Employment Rights for Migrant Workers in Ireland: Towards A Human Rights Framework

  • Deirdre ToomeyEmail author


This paper considers the right to work for migrant workers in Ireland. The right to work, as recognised in international human rights instruments, encompasses a range of interrelated rights. However, economic and labour market developments at local and global levels play a key role in defining the right to work. Diverse views in relation to conceptions of the right to work and the obligations of states highlight the complexity and controversial nature of these issues. A human rights framework recognises the indivisibility of the right to work from other fundamental human rights where the standards set out in international human rights instruments are reflected in national policies and practices, and ensures that national remedies are in place to address violations. States have the power and responsibility to make legislative and policy choices to protect, promote and fulfil human rights. Legislative and policy choices in Ireland have resulted in a two-dimensional system based on nationality and skill/qualification level. The result is that non-European Economic Area (EEA)/Swiss migrants, especially Black and minority ethnic migrants, and migrants in low-skilled employment areas are particularly vulnerable. In terms of moving towards a human rights framework in Ireland, legislative and policy choices should ensure the development of an employment permit system that is underpinned by the principle of permanence and prevents exploitation, strengthen anti-racism and anti-discrimination strategies, and support integration. However, legislative and policy choices need to be made within a human rights framework which considers state obligations in the context of greater dialogue between those engaged with labour rights, human rights and economic theory and in the context of domestic and global concerns.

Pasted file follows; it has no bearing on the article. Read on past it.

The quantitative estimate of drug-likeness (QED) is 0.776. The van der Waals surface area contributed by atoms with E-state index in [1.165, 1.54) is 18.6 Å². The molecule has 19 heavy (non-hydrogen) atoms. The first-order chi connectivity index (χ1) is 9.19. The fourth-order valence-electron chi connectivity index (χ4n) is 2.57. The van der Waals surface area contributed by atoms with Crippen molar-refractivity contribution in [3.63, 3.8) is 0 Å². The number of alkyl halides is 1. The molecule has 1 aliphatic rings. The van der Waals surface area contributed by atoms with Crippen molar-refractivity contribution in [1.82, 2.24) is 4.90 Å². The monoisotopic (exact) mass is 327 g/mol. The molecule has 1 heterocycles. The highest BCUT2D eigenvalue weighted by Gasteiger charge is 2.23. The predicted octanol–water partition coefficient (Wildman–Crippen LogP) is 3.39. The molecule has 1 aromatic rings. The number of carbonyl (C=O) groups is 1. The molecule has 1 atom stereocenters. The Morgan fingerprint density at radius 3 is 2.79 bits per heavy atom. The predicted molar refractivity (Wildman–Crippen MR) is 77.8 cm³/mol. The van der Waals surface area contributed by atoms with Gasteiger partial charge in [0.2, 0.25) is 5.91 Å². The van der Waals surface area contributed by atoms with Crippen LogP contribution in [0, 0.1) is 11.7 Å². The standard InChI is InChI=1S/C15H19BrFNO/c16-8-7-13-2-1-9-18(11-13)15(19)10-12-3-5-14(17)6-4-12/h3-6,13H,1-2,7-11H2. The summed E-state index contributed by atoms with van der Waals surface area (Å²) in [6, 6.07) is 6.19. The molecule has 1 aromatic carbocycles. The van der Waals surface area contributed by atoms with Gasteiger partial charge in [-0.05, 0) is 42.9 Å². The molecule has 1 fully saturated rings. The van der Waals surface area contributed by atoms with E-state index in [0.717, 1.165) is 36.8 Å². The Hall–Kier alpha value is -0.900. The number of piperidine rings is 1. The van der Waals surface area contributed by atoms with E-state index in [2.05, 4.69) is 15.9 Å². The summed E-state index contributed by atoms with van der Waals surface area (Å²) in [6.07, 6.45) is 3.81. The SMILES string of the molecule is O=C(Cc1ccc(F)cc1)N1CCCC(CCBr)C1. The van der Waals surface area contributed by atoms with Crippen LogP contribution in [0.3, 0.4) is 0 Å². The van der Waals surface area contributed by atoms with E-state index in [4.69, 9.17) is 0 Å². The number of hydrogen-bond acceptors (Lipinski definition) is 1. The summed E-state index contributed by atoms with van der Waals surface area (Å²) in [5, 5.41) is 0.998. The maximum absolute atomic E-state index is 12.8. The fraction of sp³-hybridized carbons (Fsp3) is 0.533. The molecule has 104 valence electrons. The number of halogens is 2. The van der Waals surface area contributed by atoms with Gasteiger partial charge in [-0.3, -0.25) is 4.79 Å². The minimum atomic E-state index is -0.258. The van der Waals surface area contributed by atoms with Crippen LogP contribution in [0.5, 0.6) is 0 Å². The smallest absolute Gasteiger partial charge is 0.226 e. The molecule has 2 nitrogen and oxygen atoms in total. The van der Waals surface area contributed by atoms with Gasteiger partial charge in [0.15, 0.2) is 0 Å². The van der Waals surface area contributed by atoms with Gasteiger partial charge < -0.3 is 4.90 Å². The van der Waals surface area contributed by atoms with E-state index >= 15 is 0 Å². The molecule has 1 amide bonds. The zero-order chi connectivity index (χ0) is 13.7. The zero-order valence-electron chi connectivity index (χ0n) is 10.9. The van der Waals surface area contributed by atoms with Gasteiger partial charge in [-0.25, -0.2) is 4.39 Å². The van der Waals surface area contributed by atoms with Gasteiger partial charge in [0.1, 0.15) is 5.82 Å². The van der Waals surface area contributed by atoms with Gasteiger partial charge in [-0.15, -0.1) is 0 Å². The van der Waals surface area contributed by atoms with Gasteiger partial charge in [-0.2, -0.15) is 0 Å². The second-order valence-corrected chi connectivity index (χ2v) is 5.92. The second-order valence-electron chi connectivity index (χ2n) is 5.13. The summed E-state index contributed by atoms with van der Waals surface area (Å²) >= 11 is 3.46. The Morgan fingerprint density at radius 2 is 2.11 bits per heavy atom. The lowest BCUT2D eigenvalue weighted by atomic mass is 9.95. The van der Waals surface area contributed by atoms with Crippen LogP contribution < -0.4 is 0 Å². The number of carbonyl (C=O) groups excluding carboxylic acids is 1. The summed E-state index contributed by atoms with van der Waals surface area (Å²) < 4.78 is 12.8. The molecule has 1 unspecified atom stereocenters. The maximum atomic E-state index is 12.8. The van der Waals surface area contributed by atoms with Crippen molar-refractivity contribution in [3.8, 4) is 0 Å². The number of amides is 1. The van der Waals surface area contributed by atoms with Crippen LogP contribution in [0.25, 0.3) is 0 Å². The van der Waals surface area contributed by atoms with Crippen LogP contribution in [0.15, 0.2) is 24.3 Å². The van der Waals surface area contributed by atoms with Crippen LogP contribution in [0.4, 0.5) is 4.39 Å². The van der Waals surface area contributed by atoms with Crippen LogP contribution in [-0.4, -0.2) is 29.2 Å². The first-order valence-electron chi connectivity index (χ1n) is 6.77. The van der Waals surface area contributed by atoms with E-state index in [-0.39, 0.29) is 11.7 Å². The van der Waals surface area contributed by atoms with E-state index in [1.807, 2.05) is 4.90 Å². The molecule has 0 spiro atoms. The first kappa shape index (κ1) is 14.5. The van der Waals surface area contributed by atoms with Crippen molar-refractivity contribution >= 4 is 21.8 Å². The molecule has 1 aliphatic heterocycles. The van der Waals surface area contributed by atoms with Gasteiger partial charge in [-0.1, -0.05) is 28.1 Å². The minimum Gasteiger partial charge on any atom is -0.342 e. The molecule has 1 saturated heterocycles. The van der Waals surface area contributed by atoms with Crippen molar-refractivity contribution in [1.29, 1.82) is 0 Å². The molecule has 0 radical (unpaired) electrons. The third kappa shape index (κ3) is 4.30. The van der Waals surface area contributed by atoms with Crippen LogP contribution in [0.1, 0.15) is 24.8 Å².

Right to work Migrant workers Ireland Employment Human rights Legislative and policy choices 


  1. Amjad Hussein -v- The Labour Court and Mohammad Younis (2012) No. 194 J.R.Google Scholar
  2. Amnesty International. (2005). Our rights, our future: human rights based approaches in Ireland: principles, policies and practices. Ireland: Amnesty International (Irish Section) and International Human Rights Network.Google Scholar
  3. Barrett, A., Bergin, A., & Duffy, D. (2006). The labour market characteristics and labour market impacts of immigrants in Ireland, 37 The Economic and Social Review 1.Google Scholar
  4. Beirne, L., & Jaichand, V. (2006). Breaking down barriers: tackling racism in Ireland at the level of the State and its institutions. Ireland: Amnesty International and The Irish Centre for Human Rights National University of Ireland, Galway.Google Scholar
  5. Bomberg, E., & Peterson, J. (1999). The internal market. In Decision-making in the European Union. Basingstoke: McMilla.Google Scholar
  6. Burri, S., & Purchell, S. (2010). EU gender equality law update 2010. European Commission.Google Scholar
  7. Butler, P., & Redmond, D. (2003). Promoting an intercultural workplace: building on diversity. Report of the experience of Irish and migrant workers. Dublin: Nexus Research Co-operation.Google Scholar
  8. Campbell Catering Ltd v Rasaq (2004). 15 ELR 310 (EED048 26 July 2004).Google Scholar
  9. Central Statistics Office. (2012). Census 2011 profile 6 migration and diversity. Dublin: Stationery Office.Google Scholar
  10. Central Statistics Office (2011). Census of population 2011 preliminary results 30 June 2011, Accessed 13 Jan 2013.